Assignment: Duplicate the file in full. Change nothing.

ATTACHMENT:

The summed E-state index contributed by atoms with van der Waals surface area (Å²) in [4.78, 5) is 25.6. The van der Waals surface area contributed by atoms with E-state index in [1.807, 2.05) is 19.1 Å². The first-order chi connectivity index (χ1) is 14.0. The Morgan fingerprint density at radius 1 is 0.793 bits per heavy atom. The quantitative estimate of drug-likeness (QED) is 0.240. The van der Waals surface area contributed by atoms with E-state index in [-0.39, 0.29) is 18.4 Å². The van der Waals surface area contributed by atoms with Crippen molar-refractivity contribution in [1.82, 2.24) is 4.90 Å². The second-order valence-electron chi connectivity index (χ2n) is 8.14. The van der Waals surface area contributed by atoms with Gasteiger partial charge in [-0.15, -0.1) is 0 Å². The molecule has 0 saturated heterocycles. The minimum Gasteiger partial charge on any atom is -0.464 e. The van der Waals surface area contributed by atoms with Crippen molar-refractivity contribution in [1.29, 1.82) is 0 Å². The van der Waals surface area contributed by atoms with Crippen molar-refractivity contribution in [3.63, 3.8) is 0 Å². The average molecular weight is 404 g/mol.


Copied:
The summed E-state index contributed by atoms with van der Waals surface area (Å²) in [4.78, 5) is 25.6. The van der Waals surface area contributed by atoms with E-state index in [1.807, 2.05) is 19.1 Å². The first-order chi connectivity index (χ1) is 14.0. The Morgan fingerprint density at radius 1 is 0.793 bits per heavy atom. The quantitative estimate of drug-likeness (QED) is 0.240. The van der Waals surface area contributed by atoms with E-state index in [-0.39, 0.29) is 18.4 Å². The van der Waals surface area contributed by atoms with Crippen molar-refractivity contribution in [1.82, 2.24) is 4.90 Å². The second-order valence-electron chi connectivity index (χ2n) is 8.14. The van der Waals surface area contributed by atoms with Gasteiger partial charge in [-0.15, -0.1) is 0 Å². The molecule has 0 saturated heterocycles. The minimum Gasteiger partial charge on any atom is -0.464 e. The van der Waals surface area contributed by atoms with Crippen molar-refractivity contribution in [1.29, 1.82) is 0 Å². The van der Waals surface area contributed by atoms with Crippen molar-refractivity contribution in [3.63, 3.8) is 0 Å². The average molecular weight is 404 g/mol.